When identifying trees the first thing most people look for is leaves. Knowing the leaves helps in the warmer months, but many leaves are similar. The first part of identifying a tree by its leaves is as obvious as looking at the shape. Is it ovular, heart-shaped, palm-shaped, or another odd shape? The sugar maple leaf for example is palm-shaped.
The next part to look for is the outside edge or margin of the leaf. Is the edge smooth, saw-like, wavy, etc.? Some leaves have a lobed edge meaning they have “fingers” like the white oak. A few other things to notice are hairs, vein patterns, and thickness. There are simple and compound leaves. Simple means one leaf per stem and compound means multiple leaves per stem. Poison ivy is once compound and has three leaves per stem (leaves identical to box elder). The Kentucky coffee tree is double compound which means there are multiple stems with leaflets branching off the main stem. Pines and firs needles are actually modified leaves and may seem quite similar making it appear difficult. The easiest pine to identify in PA is the eastern white pine because it is the only pine with five needles per group (fascicle). Most pines in PA have needles in groups of twos and threes.
When there are no leaves or they are too far away to see, another distinguishing characteristic is the branching pattern. Do the new young branches shoot out opposite one another, are they in whorls circling the main branch or do they alternate? In Pennsylvania there are few species that have opposite branching. One acronym to help when identifying opposite branching trees is MAD Horse. All Maple, Ash, Dogwood, and Horse chestnut trees have opposite branching. Every plant in the honeysuckle family is also opposite branching. With close to 200 tree species in PA this helps narrow things down. Another distinguishing part of branches to look for is the leaf scars and new buds. A leaf scar is the area on the twig where a leaf attaches. Removing the leaf reveals a “scar.” Scars on a black walnut look like a monkey face with buds being fuzzy and white. The center (pith) of different species can also aid in tree identification. If the young twig of a walnut is sliced open the chambered pith looks like a filter. For stag horn sumac the twigs are hollow like a straw.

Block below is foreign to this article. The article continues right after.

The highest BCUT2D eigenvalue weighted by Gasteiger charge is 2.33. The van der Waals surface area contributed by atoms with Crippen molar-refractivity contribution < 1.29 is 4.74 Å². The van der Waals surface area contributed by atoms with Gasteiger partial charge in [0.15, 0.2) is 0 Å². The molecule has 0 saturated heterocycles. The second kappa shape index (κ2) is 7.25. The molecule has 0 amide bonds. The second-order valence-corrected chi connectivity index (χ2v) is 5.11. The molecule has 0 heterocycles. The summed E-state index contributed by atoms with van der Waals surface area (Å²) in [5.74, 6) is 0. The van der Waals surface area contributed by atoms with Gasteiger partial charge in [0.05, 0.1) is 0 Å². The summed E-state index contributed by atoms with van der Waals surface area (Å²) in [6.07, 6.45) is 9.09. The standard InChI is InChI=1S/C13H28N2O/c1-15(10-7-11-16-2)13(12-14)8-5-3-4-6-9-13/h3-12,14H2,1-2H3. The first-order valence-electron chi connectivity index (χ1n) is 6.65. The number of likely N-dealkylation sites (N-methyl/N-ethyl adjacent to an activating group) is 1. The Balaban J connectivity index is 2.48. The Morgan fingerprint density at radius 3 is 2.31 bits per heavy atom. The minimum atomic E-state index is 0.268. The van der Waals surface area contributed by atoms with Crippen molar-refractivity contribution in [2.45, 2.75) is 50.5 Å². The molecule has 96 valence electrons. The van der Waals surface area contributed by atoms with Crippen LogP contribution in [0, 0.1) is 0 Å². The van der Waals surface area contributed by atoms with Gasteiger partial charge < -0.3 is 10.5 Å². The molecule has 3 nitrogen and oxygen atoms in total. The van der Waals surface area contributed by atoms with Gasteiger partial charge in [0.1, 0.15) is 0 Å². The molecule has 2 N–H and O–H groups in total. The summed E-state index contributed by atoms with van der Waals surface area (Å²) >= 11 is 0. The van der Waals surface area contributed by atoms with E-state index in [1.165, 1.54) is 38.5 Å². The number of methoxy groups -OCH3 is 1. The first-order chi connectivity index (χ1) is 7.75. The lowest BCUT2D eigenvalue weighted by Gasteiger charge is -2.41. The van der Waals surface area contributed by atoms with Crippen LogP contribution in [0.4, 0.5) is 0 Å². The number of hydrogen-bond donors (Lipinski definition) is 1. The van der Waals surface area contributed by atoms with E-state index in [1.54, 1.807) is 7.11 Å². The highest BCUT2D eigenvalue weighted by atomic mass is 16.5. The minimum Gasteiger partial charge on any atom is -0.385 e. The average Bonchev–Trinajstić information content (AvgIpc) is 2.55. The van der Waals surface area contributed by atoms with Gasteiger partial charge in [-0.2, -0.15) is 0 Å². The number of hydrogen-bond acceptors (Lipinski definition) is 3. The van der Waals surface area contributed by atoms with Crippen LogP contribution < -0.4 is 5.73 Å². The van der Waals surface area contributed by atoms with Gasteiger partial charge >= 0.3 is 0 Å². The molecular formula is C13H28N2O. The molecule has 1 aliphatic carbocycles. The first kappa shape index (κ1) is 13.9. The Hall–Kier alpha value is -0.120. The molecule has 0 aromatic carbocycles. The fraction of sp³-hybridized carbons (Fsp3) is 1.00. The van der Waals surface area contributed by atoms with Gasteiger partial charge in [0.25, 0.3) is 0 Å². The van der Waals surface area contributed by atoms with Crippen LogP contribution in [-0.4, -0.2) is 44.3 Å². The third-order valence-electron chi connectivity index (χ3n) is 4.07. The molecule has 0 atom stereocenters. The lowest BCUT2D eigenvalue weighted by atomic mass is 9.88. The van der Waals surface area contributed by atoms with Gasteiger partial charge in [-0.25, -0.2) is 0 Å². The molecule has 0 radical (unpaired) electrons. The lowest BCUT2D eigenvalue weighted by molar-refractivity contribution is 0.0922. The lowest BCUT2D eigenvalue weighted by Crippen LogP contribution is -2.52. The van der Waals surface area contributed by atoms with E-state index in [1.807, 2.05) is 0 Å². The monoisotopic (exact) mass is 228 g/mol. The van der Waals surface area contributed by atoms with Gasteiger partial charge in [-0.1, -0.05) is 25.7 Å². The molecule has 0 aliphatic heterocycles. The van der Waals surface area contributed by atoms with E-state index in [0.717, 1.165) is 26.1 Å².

One of the first things I look at myself is the bark. If the tree is too young to see a pattern I look for color. With red maple the bark pattern is variable so color and branching pattern helps. One cool fact about shagbark hickory is that bats can live under the bark.
A few other characteristics include but are not limited to flowers, fruit, location, and fungi. Some trees require full sun or shade. Others require wet lowland soil near streams or ponds. There are also different species of fungi that only grow on one type of tree. The cracked cap polypore only grows on black locust for example. A dichotomous key may also help with identification.